Two sections of university-level technical writing courses were given an authentic task to write an article for publication for an outside stakeholder. A quasi-experimental study was conducted to determine the differences in learning outcomes between students using traditional writing methods and those using social media to generate articles. One section was randomly assigned to follow the traditional writing process using computer-mediated writing and small group peer workshops of paper drafts, while the other section published its work-in-progress on a course blog and engaged in web-mediated online collaboration to determine if there are meaningful differences between computer-mediated and web-mediated writing as measured by learning outcomes in terms of publication rates and grades. The results of this study demonstrate that utilizing an online social network in the form of a course blog positively impacted learning outcomes; however, a close examination of the published peer review feedback on the course blog indicated a moderately negative relationship between the quality of the feedback received and acceptance scores. Thus, the value of the web-mediated workshop was not based on the outcome of the workshop, but rather on having providing feedback, which generated a higher level of engagement and more time spent on task as compared to the paper draft workshop section.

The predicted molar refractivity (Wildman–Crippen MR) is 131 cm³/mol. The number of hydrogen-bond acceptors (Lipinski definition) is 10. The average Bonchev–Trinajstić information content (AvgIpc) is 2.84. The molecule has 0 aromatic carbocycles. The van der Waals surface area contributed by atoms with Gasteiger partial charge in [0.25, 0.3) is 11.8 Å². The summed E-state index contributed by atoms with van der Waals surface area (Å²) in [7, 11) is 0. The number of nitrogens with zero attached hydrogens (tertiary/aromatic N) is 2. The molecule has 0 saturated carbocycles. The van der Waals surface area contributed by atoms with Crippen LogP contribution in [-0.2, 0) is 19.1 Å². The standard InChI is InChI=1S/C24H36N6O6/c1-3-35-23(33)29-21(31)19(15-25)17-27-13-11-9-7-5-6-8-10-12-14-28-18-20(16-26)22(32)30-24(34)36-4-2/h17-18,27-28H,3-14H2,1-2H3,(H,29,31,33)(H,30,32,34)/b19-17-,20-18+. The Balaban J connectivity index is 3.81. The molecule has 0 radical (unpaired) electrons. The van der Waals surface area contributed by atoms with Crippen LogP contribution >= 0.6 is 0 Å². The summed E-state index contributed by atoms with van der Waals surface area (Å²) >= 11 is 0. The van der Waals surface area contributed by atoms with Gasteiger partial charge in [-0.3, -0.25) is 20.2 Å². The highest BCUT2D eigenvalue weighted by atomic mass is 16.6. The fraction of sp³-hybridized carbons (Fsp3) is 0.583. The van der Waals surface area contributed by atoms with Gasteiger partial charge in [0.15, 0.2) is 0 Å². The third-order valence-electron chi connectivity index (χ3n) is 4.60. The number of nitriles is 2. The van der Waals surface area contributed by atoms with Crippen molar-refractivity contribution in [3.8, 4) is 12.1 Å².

|Original language||English (US)|
|Number of pages||11|
|Journal||Educational Technology and Society|
|State||Published - Dec 16 2013|
All Science Journal Classification (ASJC) codes
- Sociology and Political Science